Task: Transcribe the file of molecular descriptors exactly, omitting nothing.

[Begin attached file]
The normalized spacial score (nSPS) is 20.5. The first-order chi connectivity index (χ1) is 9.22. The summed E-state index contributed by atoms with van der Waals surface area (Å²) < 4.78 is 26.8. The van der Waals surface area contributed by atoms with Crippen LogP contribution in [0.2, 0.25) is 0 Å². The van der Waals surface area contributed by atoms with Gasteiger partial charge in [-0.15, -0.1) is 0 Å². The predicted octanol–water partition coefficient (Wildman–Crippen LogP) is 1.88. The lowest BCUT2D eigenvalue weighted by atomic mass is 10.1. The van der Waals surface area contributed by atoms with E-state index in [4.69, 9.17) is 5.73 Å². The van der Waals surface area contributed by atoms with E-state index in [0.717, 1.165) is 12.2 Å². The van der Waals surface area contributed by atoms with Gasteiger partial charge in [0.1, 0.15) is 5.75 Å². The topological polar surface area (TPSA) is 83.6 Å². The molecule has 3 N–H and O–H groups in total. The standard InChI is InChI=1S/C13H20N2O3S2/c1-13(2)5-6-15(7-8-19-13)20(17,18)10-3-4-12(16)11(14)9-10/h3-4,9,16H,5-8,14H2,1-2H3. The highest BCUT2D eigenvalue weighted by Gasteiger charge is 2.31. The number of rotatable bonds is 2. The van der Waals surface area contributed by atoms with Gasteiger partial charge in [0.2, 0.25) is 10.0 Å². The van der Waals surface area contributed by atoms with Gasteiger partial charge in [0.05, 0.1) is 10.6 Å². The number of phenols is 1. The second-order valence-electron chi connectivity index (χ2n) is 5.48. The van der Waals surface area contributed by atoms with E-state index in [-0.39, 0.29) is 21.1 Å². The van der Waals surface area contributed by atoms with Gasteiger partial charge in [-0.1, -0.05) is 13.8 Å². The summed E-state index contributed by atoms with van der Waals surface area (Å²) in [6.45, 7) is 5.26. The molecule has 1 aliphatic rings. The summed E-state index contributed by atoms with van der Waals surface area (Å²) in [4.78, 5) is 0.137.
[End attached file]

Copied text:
The normalized spacial score (nSPS) is 20.5. The first-order chi connectivity index (χ1) is 9.22. The summed E-state index contributed by atoms with van der Waals surface area (Å²) < 4.78 is 26.8. The van der Waals surface area contributed by atoms with Crippen LogP contribution in [0.2, 0.25) is 0 Å². The van der Waals surface area contributed by atoms with Gasteiger partial charge in [-0.15, -0.1) is 0 Å². The predicted octanol–water partition coefficient (Wildman–Crippen LogP) is 1.88. The lowest BCUT2D eigenvalue weighted by atomic mass is 10.1. The van der Waals surface area contributed by atoms with E-state index in [4.69, 9.17) is 5.73 Å². The van der Waals surface area contributed by atoms with E-state index in [0.717, 1.165) is 12.2 Å². The van der Waals surface area contributed by atoms with Gasteiger partial charge in [0.1, 0.15) is 5.75 Å². The topological polar surface area (TPSA) is 83.6 Å². The molecule has 3 N–H and O–H groups in total. The standard InChI is InChI=1S/C13H20N2O3S2/c1-13(2)5-6-15(7-8-19-13)20(17,18)10-3-4-12(16)11(14)9-10/h3-4,9,16H,5-8,14H2,1-2H3. The highest BCUT2D eigenvalue weighted by Gasteiger charge is 2.31. The number of rotatable bonds is 2. The van der Waals surface area contributed by atoms with Gasteiger partial charge in [0.2, 0.25) is 10.0 Å². The van der Waals surface area contributed by atoms with Gasteiger partial charge in [0.05, 0.1) is 10.6 Å². The number of phenols is 1. The second-order valence-electron chi connectivity index (χ2n) is 5.48. The van der Waals surface area contributed by atoms with E-state index in [-0.39, 0.29) is 21.1 Å². The van der Waals surface area contributed by atoms with Gasteiger partial charge in [-0.1, -0.05) is 13.8 Å². The summed E-state index contributed by atoms with van der Waals surface area (Å²) in [6.45, 7) is 5.26. The molecule has 1 aliphatic rings. The summed E-state index contributed by atoms with van der Waals surface area (Å²) in [4.78, 5) is 0.137.